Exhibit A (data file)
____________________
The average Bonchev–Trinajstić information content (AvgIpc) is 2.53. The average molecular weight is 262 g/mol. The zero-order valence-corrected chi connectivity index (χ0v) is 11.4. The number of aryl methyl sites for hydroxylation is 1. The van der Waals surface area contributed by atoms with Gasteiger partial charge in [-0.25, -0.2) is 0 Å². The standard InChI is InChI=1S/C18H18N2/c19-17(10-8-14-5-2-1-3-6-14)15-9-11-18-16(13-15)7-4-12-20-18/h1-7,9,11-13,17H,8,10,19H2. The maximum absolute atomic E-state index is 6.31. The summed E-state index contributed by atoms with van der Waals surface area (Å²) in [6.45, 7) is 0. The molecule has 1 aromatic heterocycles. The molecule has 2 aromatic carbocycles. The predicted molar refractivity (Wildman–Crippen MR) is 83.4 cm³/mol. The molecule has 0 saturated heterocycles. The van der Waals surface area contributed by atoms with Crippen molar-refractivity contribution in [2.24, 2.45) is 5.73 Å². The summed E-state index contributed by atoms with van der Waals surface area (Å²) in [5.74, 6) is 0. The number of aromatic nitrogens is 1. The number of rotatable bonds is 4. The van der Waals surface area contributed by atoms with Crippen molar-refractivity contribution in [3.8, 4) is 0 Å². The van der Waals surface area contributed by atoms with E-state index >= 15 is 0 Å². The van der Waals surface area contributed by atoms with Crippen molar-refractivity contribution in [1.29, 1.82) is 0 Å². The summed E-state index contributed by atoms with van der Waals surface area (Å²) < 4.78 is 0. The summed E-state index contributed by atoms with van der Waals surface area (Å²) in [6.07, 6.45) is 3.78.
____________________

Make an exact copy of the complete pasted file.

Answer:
The average Bonchev–Trinajstić information content (AvgIpc) is 2.53. The average molecular weight is 262 g/mol. The zero-order valence-corrected chi connectivity index (χ0v) is 11.4. The number of aryl methyl sites for hydroxylation is 1. The van der Waals surface area contributed by atoms with Gasteiger partial charge in [-0.25, -0.2) is 0 Å². The standard InChI is InChI=1S/C18H18N2/c19-17(10-8-14-5-2-1-3-6-14)15-9-11-18-16(13-15)7-4-12-20-18/h1-7,9,11-13,17H,8,10,19H2. The maximum absolute atomic E-state index is 6.31. The summed E-state index contributed by atoms with van der Waals surface area (Å²) in [6.45, 7) is 0. The molecule has 1 aromatic heterocycles. The molecule has 2 aromatic carbocycles. The predicted molar refractivity (Wildman–Crippen MR) is 83.4 cm³/mol. The molecule has 0 saturated heterocycles. The van der Waals surface area contributed by atoms with Crippen molar-refractivity contribution in [2.24, 2.45) is 5.73 Å². The summed E-state index contributed by atoms with van der Waals surface area (Å²) in [5.74, 6) is 0. The number of aromatic nitrogens is 1. The number of rotatable bonds is 4. The van der Waals surface area contributed by atoms with Crippen molar-refractivity contribution in [3.8, 4) is 0 Å². The van der Waals surface area contributed by atoms with E-state index >= 15 is 0 Å². The van der Waals surface area contributed by atoms with Crippen molar-refractivity contribution in [1.29, 1.82) is 0 Å². The summed E-state index contributed by atoms with van der Waals surface area (Å²) < 4.78 is 0. The summed E-state index contributed by atoms with van der Waals surface area (Å²) in [6.07, 6.45) is 3.78.